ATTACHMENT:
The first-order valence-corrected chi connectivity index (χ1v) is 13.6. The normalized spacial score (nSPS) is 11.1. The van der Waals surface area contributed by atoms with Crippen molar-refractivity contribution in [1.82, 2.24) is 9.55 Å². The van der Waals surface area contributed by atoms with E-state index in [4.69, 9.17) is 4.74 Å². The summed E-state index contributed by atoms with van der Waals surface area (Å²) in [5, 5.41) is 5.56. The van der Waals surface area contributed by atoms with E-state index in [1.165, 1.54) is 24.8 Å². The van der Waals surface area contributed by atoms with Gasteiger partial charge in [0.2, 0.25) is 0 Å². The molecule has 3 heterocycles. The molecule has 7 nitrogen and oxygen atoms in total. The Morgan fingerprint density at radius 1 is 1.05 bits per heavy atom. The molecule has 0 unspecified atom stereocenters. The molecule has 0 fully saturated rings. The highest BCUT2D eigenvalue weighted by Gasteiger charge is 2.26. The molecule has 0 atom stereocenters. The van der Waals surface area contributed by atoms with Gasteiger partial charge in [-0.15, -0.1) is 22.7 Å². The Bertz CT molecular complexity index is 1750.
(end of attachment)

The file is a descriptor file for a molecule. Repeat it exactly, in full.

The first-order valence-corrected chi connectivity index (χ1v) is 13.6. The normalized spacial score (nSPS) is 11.1. The van der Waals surface area contributed by atoms with Crippen molar-refractivity contribution in [1.82, 2.24) is 9.55 Å². The van der Waals surface area contributed by atoms with E-state index in [4.69, 9.17) is 4.74 Å². The summed E-state index contributed by atoms with van der Waals surface area (Å²) in [5, 5.41) is 5.56. The van der Waals surface area contributed by atoms with E-state index in [1.165, 1.54) is 24.8 Å². The van der Waals surface area contributed by atoms with Gasteiger partial charge in [0.2, 0.25) is 0 Å². The molecule has 3 heterocycles. The molecule has 7 nitrogen and oxygen atoms in total. The Morgan fingerprint density at radius 1 is 1.05 bits per heavy atom. The molecule has 0 unspecified atom stereocenters. The molecule has 0 fully saturated rings. The highest BCUT2D eigenvalue weighted by Gasteiger charge is 2.26. The molecule has 0 atom stereocenters. The van der Waals surface area contributed by atoms with Gasteiger partial charge in [-0.15, -0.1) is 22.7 Å². The Bertz CT molecular complexity index is 1750.